Rural Architecture in the Chinese Taste being designs entirely new for the decoration of gardens, parks, forests the 3d. edition. With the adition [sic] of 4 plates in quarto of roofs for Chinese and Indian Temples, the manner of fixing their ornaments, covering and carrying of the water, their cornices with the several members adjusted to regular proportion. William and John Halfpenny.
Rural Architecture in the Chinese Taste being designs entirely new for the decoration of gardens, parks, forests the 3d. edition. With the adition [sic] of 4 plates in quarto of roofs for Chinese and Indian Temples, the manner of fixing their ornaments, covering and carrying of the water, their cornices with the several members adjusted to regular proportion

When Chinoiserie was all the Rage

Rural Architecture in the Chinese Taste being designs entirely new for the decoration of gardens, parks, forests the 3d. edition. With the adition [sic] of 4 plates in quarto of roofs for Chinese and Indian Temples, the manner of fixing their ornaments, covering and carrying of the water, their cornices with the several members adjusted to regular proportion.

London: Printed for Robt. Sayer, 1755.

Third edition, enlarged "with the Addition of Four Plates in Quarto" (first published in 1752). Engraved general title-page and 64 engraved plates (4 folding) by Parr and B. Cole. Four parts in one volume, with separate title-pages. Part I (New Designs for Chinese Temples): plates 1-14 (including engraved sectional title), 8 pp. text. Part II (New Designs for Chinese Bridges): plates 15-28, 8 pp. text. Part III (New Designs for Chinese Doors): plates 29-44, 4 pp. text. Part IV (New Designs for Chinese Gates): plates 45-64; 8 pp text. 8vo. When Chinoiserie was all the Rage. Later half calf and marbled boards (somewhat rubbed and scuffed); title-page soiled, both plates and text spotted, mostly at outer margins. Harris 302. Item #244192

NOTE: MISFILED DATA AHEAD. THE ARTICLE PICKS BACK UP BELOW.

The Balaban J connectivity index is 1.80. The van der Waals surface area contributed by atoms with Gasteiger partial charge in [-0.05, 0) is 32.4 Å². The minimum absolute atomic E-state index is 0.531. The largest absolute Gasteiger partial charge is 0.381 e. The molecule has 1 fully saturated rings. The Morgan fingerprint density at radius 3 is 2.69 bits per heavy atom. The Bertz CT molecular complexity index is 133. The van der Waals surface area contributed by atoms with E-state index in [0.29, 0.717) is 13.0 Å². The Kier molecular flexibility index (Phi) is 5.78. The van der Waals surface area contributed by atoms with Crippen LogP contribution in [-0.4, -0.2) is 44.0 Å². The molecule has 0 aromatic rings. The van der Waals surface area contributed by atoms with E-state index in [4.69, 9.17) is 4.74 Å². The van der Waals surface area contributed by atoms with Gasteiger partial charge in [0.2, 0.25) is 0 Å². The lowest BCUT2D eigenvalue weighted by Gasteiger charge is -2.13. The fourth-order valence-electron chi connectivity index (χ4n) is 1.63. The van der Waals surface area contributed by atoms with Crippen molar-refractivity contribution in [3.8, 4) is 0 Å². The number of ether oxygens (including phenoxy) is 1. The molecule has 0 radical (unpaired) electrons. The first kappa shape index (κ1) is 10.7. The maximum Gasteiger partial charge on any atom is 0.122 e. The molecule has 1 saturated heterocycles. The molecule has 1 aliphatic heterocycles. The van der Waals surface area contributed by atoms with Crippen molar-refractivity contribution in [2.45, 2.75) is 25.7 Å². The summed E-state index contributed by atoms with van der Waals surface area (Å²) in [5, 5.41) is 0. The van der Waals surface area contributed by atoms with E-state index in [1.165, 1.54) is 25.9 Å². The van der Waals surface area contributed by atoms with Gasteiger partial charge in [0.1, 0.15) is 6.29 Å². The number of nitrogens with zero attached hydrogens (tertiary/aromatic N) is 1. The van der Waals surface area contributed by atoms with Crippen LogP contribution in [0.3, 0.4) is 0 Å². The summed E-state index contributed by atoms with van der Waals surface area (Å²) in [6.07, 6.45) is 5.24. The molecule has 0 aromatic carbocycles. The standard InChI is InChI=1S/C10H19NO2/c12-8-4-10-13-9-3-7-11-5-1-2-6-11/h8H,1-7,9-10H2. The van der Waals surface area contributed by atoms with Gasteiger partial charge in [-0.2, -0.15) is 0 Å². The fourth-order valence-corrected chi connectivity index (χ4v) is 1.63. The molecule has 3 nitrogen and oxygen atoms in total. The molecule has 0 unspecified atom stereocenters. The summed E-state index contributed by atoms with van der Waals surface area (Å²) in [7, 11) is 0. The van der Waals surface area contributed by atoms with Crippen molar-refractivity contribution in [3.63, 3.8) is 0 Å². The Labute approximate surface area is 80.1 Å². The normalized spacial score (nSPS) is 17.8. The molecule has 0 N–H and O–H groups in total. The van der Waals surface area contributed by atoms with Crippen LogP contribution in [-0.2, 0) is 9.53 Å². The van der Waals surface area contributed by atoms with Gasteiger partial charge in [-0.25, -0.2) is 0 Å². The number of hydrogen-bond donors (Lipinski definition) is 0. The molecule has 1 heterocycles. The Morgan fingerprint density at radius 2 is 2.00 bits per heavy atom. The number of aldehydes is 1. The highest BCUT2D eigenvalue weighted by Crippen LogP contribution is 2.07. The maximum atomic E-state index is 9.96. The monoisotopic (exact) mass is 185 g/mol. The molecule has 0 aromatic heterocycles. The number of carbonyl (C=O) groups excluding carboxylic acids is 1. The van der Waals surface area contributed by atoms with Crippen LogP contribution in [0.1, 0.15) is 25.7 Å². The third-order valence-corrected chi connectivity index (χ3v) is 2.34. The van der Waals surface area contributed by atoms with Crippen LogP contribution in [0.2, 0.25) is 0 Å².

The fashion for the Chinese style was initiated, according to Harris, by Frederick, the Prince of Wales, who in 1749 had a "House of Confucius" built for him at Kew, as well as a Chinese barge with oarsman in Oriental costume to row him up and down the Thames. William Halfpenny was never a designer to miss his opportunity to exploit the latest fashion: "Halfpenny's role had never been to reform taste but to reduce it to practicable terms and disseminate it, as he said of his Chinese designs. 'to workmen at a distance from the Metropolis'. ... The fact that these exotic [i.e., Chinese and Moorish] styles had no established rules must have made them especially attractive to the inventive, non-conforming William Halfpenny. The liberties he was able to take in altering , combining, and adapting them to British requirements were greater in degree but the same in principle as those he had taken with the Palladian idiom" (Harris, p. 221).

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